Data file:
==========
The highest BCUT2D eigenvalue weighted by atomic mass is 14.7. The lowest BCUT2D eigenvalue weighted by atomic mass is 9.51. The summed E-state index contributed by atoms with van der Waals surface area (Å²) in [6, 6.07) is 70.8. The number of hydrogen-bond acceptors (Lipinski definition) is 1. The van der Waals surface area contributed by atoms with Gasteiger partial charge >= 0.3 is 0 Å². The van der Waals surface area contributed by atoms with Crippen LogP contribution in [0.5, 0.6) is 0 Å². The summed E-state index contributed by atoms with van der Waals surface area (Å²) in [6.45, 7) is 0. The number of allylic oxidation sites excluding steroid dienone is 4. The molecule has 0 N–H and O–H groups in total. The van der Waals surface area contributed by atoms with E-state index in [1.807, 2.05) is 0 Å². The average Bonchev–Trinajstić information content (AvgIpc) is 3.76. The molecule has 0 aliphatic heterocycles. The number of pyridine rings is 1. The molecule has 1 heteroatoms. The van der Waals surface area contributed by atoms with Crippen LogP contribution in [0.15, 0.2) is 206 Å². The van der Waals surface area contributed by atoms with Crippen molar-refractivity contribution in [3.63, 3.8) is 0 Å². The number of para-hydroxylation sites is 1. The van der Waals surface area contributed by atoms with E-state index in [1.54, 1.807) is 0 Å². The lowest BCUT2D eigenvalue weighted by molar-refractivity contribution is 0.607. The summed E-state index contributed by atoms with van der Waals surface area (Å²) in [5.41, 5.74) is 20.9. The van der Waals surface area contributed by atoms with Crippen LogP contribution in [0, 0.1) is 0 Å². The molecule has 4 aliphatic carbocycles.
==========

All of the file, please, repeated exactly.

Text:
The highest BCUT2D eigenvalue weighted by atomic mass is 14.7. The lowest BCUT2D eigenvalue weighted by atomic mass is 9.51. The summed E-state index contributed by atoms with van der Waals surface area (Å²) in [6, 6.07) is 70.8. The number of hydrogen-bond acceptors (Lipinski definition) is 1. The van der Waals surface area contributed by atoms with Gasteiger partial charge >= 0.3 is 0 Å². The van der Waals surface area contributed by atoms with Crippen LogP contribution in [0.5, 0.6) is 0 Å². The summed E-state index contributed by atoms with van der Waals surface area (Å²) in [6.45, 7) is 0. The number of allylic oxidation sites excluding steroid dienone is 4. The molecule has 0 N–H and O–H groups in total. The van der Waals surface area contributed by atoms with E-state index in [1.807, 2.05) is 0 Å². The average Bonchev–Trinajstić information content (AvgIpc) is 3.76. The molecule has 0 aliphatic heterocycles. The number of pyridine rings is 1. The molecule has 1 heteroatoms. The van der Waals surface area contributed by atoms with Crippen LogP contribution in [0.15, 0.2) is 206 Å². The van der Waals surface area contributed by atoms with Crippen molar-refractivity contribution in [3.63, 3.8) is 0 Å². The number of para-hydroxylation sites is 1. The van der Waals surface area contributed by atoms with E-state index in [1.54, 1.807) is 0 Å². The lowest BCUT2D eigenvalue weighted by molar-refractivity contribution is 0.607. The summed E-state index contributed by atoms with van der Waals surface area (Å²) in [5.41, 5.74) is 20.9. The van der Waals surface area contributed by atoms with Crippen LogP contribution in [0, 0.1) is 0 Å². The molecule has 4 aliphatic carbocycles.